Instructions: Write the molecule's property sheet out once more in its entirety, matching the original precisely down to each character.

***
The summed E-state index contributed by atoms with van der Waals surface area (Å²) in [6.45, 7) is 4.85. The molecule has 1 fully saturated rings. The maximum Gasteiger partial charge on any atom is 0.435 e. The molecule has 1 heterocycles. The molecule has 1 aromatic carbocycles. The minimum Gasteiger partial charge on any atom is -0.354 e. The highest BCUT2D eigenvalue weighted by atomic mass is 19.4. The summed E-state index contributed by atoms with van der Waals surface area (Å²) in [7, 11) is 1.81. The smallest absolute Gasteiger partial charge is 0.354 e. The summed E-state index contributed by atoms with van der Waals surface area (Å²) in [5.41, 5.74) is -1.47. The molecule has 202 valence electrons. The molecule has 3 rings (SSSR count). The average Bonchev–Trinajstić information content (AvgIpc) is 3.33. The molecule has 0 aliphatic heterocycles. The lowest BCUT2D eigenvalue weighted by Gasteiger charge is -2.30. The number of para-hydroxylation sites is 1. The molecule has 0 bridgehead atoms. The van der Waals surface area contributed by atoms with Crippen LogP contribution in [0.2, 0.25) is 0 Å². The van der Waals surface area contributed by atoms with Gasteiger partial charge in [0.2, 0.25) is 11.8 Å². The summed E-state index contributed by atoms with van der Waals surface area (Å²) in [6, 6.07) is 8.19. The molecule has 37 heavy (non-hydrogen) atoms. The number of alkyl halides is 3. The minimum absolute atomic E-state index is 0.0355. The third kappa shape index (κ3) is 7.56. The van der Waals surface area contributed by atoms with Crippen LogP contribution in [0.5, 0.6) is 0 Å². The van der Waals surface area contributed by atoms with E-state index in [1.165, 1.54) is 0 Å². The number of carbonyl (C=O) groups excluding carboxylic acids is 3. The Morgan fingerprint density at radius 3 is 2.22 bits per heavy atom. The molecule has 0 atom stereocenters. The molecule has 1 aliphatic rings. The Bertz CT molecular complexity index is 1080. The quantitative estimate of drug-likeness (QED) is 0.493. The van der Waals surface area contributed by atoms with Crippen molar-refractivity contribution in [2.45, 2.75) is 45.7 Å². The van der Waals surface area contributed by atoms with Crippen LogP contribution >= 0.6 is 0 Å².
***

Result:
The summed E-state index contributed by atoms with van der Waals surface area (Å²) in [6.45, 7) is 4.85. The molecule has 1 fully saturated rings. The maximum Gasteiger partial charge on any atom is 0.435 e. The molecule has 1 heterocycles. The molecule has 1 aromatic carbocycles. The minimum Gasteiger partial charge on any atom is -0.354 e. The highest BCUT2D eigenvalue weighted by atomic mass is 19.4. The summed E-state index contributed by atoms with van der Waals surface area (Å²) in [7, 11) is 1.81. The smallest absolute Gasteiger partial charge is 0.354 e. The summed E-state index contributed by atoms with van der Waals surface area (Å²) in [5.41, 5.74) is -1.47. The molecule has 202 valence electrons. The molecule has 3 rings (SSSR count). The average Bonchev–Trinajstić information content (AvgIpc) is 3.33. The molecule has 0 aliphatic heterocycles. The lowest BCUT2D eigenvalue weighted by Gasteiger charge is -2.30. The number of para-hydroxylation sites is 1. The molecule has 0 bridgehead atoms. The van der Waals surface area contributed by atoms with Crippen LogP contribution in [0.2, 0.25) is 0 Å². The van der Waals surface area contributed by atoms with Gasteiger partial charge in [0.2, 0.25) is 11.8 Å². The summed E-state index contributed by atoms with van der Waals surface area (Å²) in [6, 6.07) is 8.19. The molecule has 37 heavy (non-hydrogen) atoms. The number of alkyl halides is 3. The minimum absolute atomic E-state index is 0.0355. The third kappa shape index (κ3) is 7.56. The van der Waals surface area contributed by atoms with Crippen LogP contribution in [0.5, 0.6) is 0 Å². The van der Waals surface area contributed by atoms with E-state index in [1.165, 1.54) is 0 Å². The number of carbonyl (C=O) groups excluding carboxylic acids is 3. The Morgan fingerprint density at radius 3 is 2.22 bits per heavy atom. The molecule has 0 atom stereocenters. The molecule has 1 aliphatic rings. The Bertz CT molecular complexity index is 1080. The quantitative estimate of drug-likeness (QED) is 0.493. The van der Waals surface area contributed by atoms with Crippen molar-refractivity contribution in [2.45, 2.75) is 45.7 Å². The van der Waals surface area contributed by atoms with Crippen LogP contribution >= 0.6 is 0 Å².